In early 2001, when Sharon took over as prime minister, terror attacks were happening on an almost daily basis; for the first time since 1948, the home front had become the actual front. Israelis avoided congregating with fellow citizens, fearful of attracting suicide bombers. The experts insisted there was no military solution to this level of terror. Sharon insisted otherwise.
As an elder statesman, Sharon had learned the lessons of his failures in the Lebanon War. He understood that a democracy cannot win against terrorists unless its people are united. And so Sharon set about ensuring that, this time, the entire country, from left to right, would support him in war. He did so, initially at least, by holding his fire. As atrocity followed atrocity, Sharon remained oddly, maddeningly, restrained. A suicide bomber killed close to two dozen young Russian immigrants in a Tel Aviv discothèque, and still Sharon failed to act decisively.
What’s happened to the old Arik, frustrated Israelis wondered. Restraint can also be a form of strength, Sharon replied enigmatically. Even left-wing Israelis began demanding that Sharon respond—and that was precisely what he was waiting for. He found his moment with the Passover Massacre—the terror attack on a Seder in the Park Hotel in April 2002 that left 30 dead and injured 140 more. Sharon mobilized the army, and the response was overwhelming: Many reservists who weren’t called up appeared anyway, demanding to fight. Within two years the Intifada was over. It was arguably Sharon’s greatest victory. And he won it by recognizing that effective use of power depends on forging national consensus.
Sharon’s life is the story of the Jewish return to power. Born before WWII, he was the child created by Jewish extremity. His excesses, and his correctives, reflect our collective struggles in search of balance, as we moved from the Holocaust to sovereignty and then to seemingly endless siege. Sharon divided and united, built and destroyed—and he sometimes destroyed what he himself built. The father of the settlements was the only Israeli leader to dismantle settlements—twice, in Sinai in 1982 and then in Gaza in 2005, thereby proving that only the pragmatic right could effectively challenge the ideological right. He initiated the founding of the Likud in 1973, convincing disparate right-wing parties to join together in a coalition that eventually unseated the Labor Party. And then, as prime minister, when the Likud failed to support his planned withdrawal from Gaza, he turned against the party he had created and formed a new rival, the centrist party Kadima—Forward.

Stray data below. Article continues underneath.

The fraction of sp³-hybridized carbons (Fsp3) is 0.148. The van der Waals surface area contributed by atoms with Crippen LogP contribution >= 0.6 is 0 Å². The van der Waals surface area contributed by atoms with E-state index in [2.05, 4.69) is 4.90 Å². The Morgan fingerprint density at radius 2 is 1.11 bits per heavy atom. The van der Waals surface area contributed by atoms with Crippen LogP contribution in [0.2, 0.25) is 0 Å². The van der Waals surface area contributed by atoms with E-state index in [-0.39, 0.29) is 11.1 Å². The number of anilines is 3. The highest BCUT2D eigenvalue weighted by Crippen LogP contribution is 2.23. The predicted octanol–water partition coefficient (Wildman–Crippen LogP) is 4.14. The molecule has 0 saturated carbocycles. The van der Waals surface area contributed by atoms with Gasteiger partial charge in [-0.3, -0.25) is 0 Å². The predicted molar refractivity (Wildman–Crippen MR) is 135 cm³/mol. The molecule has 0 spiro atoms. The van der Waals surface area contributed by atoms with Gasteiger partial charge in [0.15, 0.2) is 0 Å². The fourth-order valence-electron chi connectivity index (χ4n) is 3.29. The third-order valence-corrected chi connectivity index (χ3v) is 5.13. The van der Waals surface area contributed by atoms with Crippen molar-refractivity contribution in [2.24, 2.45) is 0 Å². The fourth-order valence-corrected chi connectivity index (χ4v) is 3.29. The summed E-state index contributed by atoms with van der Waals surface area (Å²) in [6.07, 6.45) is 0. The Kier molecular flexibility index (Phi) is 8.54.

In fact there was a pattern behind those seeming contradictions. Sharon was not a peacemaker; his mission was to teach the Jews how to survive in the Middle East. He was the leader who showed us a way out of Israel’s dilemma—an inability to maintain the occupation and an inability to find a worthy partner for peace. That was the real significance of the unilateral withdrawal from Gaza: Israel would determine its own borders, without waiting for an illusory partner. What left and right never quite understood about Sharon was his essential pragmatism. Whatever he believed would make Israel safer, better able to survive as the lone non-Arab state in the region, became absorbed into his worldview.
I asked my friend Arik Achmon, a lifelong member of the Labor Party who served with Sharon in the paratroopers beginning in the 1950s and whose story I told in my recent book Like Dreamers, what he most admired about his former commander. Achmon executed Sharon’s daring and successful plan to cross the Suez Canal during the Yom Kippur War in 1973, bitterly opposed Sharon’s settlement building, and finally advocated for the idea of unilateral withdrawal from the territories that Sharon himself implemented. “The louder people around him talked, the quieter his tone became,” Achmon replied. “His very presence in battle calmed the atmosphere.”